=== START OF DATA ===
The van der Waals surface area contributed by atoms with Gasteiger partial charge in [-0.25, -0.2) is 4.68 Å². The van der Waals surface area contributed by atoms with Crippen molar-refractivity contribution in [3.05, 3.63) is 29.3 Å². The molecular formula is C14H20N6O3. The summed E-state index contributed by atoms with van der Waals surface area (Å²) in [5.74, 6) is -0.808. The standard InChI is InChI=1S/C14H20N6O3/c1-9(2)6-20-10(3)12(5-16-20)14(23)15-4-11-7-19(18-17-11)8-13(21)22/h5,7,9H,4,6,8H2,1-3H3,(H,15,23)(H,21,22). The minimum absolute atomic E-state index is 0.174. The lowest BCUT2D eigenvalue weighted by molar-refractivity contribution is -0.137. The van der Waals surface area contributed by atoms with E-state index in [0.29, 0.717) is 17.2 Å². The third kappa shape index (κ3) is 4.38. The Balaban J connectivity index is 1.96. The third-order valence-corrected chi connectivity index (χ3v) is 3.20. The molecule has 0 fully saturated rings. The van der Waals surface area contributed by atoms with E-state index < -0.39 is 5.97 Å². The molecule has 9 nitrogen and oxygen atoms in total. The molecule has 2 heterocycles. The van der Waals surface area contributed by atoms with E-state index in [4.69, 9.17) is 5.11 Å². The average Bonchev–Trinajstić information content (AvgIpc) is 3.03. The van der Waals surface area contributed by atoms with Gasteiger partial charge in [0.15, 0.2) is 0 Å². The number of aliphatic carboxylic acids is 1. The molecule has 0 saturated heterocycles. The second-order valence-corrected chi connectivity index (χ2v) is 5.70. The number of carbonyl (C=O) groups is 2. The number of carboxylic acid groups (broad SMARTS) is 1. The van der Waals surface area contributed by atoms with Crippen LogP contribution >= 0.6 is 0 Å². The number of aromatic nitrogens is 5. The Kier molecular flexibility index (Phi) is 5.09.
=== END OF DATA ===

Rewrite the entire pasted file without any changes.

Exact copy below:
The van der Waals surface area contributed by atoms with Gasteiger partial charge in [-0.25, -0.2) is 4.68 Å². The van der Waals surface area contributed by atoms with Crippen molar-refractivity contribution in [3.05, 3.63) is 29.3 Å². The molecular formula is C14H20N6O3. The summed E-state index contributed by atoms with van der Waals surface area (Å²) in [5.74, 6) is -0.808. The standard InChI is InChI=1S/C14H20N6O3/c1-9(2)6-20-10(3)12(5-16-20)14(23)15-4-11-7-19(18-17-11)8-13(21)22/h5,7,9H,4,6,8H2,1-3H3,(H,15,23)(H,21,22). The minimum absolute atomic E-state index is 0.174. The lowest BCUT2D eigenvalue weighted by molar-refractivity contribution is -0.137. The van der Waals surface area contributed by atoms with E-state index in [0.29, 0.717) is 17.2 Å². The third kappa shape index (κ3) is 4.38. The Balaban J connectivity index is 1.96. The third-order valence-corrected chi connectivity index (χ3v) is 3.20. The molecule has 0 fully saturated rings. The van der Waals surface area contributed by atoms with E-state index < -0.39 is 5.97 Å². The molecule has 9 nitrogen and oxygen atoms in total. The molecule has 2 heterocycles. The van der Waals surface area contributed by atoms with E-state index in [4.69, 9.17) is 5.11 Å². The average Bonchev–Trinajstić information content (AvgIpc) is 3.03. The van der Waals surface area contributed by atoms with Gasteiger partial charge in [0.15, 0.2) is 0 Å². The number of aliphatic carboxylic acids is 1. The molecule has 0 saturated heterocycles. The second-order valence-corrected chi connectivity index (χ2v) is 5.70. The number of carbonyl (C=O) groups is 2. The number of carboxylic acid groups (broad SMARTS) is 1. The van der Waals surface area contributed by atoms with Crippen LogP contribution >= 0.6 is 0 Å². The number of aromatic nitrogens is 5. The Kier molecular flexibility index (Phi) is 5.09.